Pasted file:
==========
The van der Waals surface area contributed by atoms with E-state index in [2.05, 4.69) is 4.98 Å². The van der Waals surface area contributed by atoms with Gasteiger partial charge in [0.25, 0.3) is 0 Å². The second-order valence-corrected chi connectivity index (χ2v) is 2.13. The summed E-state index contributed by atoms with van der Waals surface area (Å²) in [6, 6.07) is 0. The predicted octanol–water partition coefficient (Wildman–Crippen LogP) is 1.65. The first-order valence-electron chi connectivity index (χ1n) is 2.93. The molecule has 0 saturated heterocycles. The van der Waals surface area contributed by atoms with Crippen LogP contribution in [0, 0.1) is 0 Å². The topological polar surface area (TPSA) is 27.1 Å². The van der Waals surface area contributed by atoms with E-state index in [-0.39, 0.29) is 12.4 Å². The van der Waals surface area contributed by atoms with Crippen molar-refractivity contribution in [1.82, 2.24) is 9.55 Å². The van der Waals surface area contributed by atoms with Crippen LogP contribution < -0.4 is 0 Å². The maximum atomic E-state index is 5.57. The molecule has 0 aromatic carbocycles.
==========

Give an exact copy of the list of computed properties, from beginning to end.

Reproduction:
The van der Waals surface area contributed by atoms with E-state index in [2.05, 4.69) is 4.98 Å². The van der Waals surface area contributed by atoms with Gasteiger partial charge in [0.25, 0.3) is 0 Å². The second-order valence-corrected chi connectivity index (χ2v) is 2.13. The summed E-state index contributed by atoms with van der Waals surface area (Å²) in [6, 6.07) is 0. The predicted octanol–water partition coefficient (Wildman–Crippen LogP) is 1.65. The first-order valence-electron chi connectivity index (χ1n) is 2.93. The molecule has 0 saturated heterocycles. The van der Waals surface area contributed by atoms with Crippen LogP contribution in [0, 0.1) is 0 Å². The topological polar surface area (TPSA) is 27.1 Å². The van der Waals surface area contributed by atoms with E-state index in [-0.39, 0.29) is 12.4 Å². The van der Waals surface area contributed by atoms with Crippen molar-refractivity contribution in [1.82, 2.24) is 9.55 Å². The van der Waals surface area contributed by atoms with Crippen LogP contribution < -0.4 is 0 Å². The maximum atomic E-state index is 5.57. The molecule has 0 aromatic carbocycles.